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The Republican National Convention is in 4 days in Cleveland.

The Democratic National Convention is in 11 days in Philadelphia.

NASA has released the first picture of Jupiter taken since the Juno spacecraft went into orbit around the planet on July 4.

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The Senate is set to approve a bill intended to change the way police and health care workers treat people struggling with opioid addictions.

My husband and I once took great pleasure in preparing meals from scratch. We made pizza dough and sauce. We baked bread. We churned ice cream.

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"O Canada," the national anthem of our neighbors up north, comes in two official versions — English and French. They share a melody, but differ in meaning.

Let the record show: neither version of those lyrics contains the phrase "all lives matter."

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Police in Baton Rouge say they have arrested three people who stole guns with the goal of killing police officers. They are still looking for a fourth suspect in the alleged plot, NPR's Greg Allen reports.

"Police say the thefts were at a Baton Rouge pawn shop early Saturday morning," Greg says. "One person was arrested at the scene. Since then, two others have been arrested and six of the eight stolen handguns have been recovered. Police are still looking for one other man."

A 13-year-old boy is among those arrested, Greg says.

Copyright 2016 NPR. To see more, visit http://www.npr.org/.

After an international tribunal invalidated Beijing's claims to the South China Sea, Chinese authorities have declared in no uncertain terms that they will be ignoring the ruling.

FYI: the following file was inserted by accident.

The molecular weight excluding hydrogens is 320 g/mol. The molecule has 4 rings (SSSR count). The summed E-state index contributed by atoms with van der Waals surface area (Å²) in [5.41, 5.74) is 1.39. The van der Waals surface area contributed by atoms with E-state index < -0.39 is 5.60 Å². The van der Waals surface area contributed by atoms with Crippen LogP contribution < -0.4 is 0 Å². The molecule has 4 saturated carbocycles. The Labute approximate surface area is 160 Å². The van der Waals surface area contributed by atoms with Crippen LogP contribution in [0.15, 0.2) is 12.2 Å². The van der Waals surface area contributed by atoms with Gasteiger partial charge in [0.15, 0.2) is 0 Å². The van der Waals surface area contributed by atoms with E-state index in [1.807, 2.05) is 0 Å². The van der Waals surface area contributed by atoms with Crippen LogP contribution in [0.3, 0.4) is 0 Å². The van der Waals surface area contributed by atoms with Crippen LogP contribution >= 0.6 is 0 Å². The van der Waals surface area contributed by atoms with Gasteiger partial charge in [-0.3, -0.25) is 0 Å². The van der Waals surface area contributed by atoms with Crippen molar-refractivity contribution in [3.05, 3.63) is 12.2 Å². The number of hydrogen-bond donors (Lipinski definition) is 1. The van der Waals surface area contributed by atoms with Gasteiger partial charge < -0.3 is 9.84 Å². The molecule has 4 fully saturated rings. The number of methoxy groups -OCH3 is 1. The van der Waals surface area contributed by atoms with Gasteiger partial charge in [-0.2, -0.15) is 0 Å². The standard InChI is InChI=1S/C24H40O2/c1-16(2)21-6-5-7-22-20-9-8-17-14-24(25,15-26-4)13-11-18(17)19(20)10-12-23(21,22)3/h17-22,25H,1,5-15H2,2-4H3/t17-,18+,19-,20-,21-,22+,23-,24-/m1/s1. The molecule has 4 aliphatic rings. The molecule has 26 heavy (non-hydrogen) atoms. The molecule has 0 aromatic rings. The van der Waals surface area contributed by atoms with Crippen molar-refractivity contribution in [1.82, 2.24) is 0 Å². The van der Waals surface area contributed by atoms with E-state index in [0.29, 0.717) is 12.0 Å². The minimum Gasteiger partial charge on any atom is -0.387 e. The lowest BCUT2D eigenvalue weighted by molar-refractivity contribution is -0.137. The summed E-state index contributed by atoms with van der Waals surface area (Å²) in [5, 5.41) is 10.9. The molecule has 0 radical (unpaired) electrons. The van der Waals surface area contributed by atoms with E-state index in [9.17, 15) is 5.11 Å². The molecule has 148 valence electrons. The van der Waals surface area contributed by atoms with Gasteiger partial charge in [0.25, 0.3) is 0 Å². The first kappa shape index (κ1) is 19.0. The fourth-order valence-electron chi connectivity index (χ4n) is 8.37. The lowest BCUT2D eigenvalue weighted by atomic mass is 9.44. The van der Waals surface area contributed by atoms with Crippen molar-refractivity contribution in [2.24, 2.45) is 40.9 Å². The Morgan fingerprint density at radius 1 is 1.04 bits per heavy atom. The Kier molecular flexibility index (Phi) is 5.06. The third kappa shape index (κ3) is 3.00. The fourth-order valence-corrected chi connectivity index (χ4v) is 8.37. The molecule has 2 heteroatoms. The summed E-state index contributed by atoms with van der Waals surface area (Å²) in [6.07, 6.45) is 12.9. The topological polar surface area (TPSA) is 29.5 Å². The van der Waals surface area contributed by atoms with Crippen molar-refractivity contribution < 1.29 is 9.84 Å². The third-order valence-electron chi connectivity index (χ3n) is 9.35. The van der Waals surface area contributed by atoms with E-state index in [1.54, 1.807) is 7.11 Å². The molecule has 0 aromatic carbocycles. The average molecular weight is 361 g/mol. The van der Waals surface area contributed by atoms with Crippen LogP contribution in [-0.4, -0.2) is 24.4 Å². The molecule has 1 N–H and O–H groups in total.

The Philippines brought the case to the Permanent Court of Arbitration in The Hague, objecting to China's claims to maritime rights in the disputed waters. The tribunal agreed that China had no legal authority to claim the waters and was infringing on the sovereign rights of the Philippines.

Donald Trump is firing back at Supreme Court Justice Ruth Bader Ginsburg after she disparaged him in several media interviews. He tweeted late Tuesday that she "has embarrassed all" with her "very dumb political statements" about the candidate. Trump ended his tweet with "Her mind is shot - resign!":

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Consumer Bureau Targets Improper Floreclosures

Aug 13, 2012
Originally published on August 13, 2012 5:53 pm

Transcript

GREG ALLEN, BYLINE: Now Florida is among the states that were hardest-hit by the housing crisis, and foreclosures remain a big problem there and in several other parts of the country.

DAVID GREENE, HOST:

One thing the government has been struggling with is how to stop banks from foreclosing on people improperly. The government is also trying to figure out more quickly help homeowners who qualify for reduced interest rates.

A federal regulator has released new rules aimed at doing both, and NPR's Chris Arnold has more.

CHRIS ARNOLD, BYLINE: As you probably remember, after the financial crisis, Congress set up this new Consumer Financial Protection Bureau. It's potentially a very powerful new regulator, tasked with protecting the rights of average people.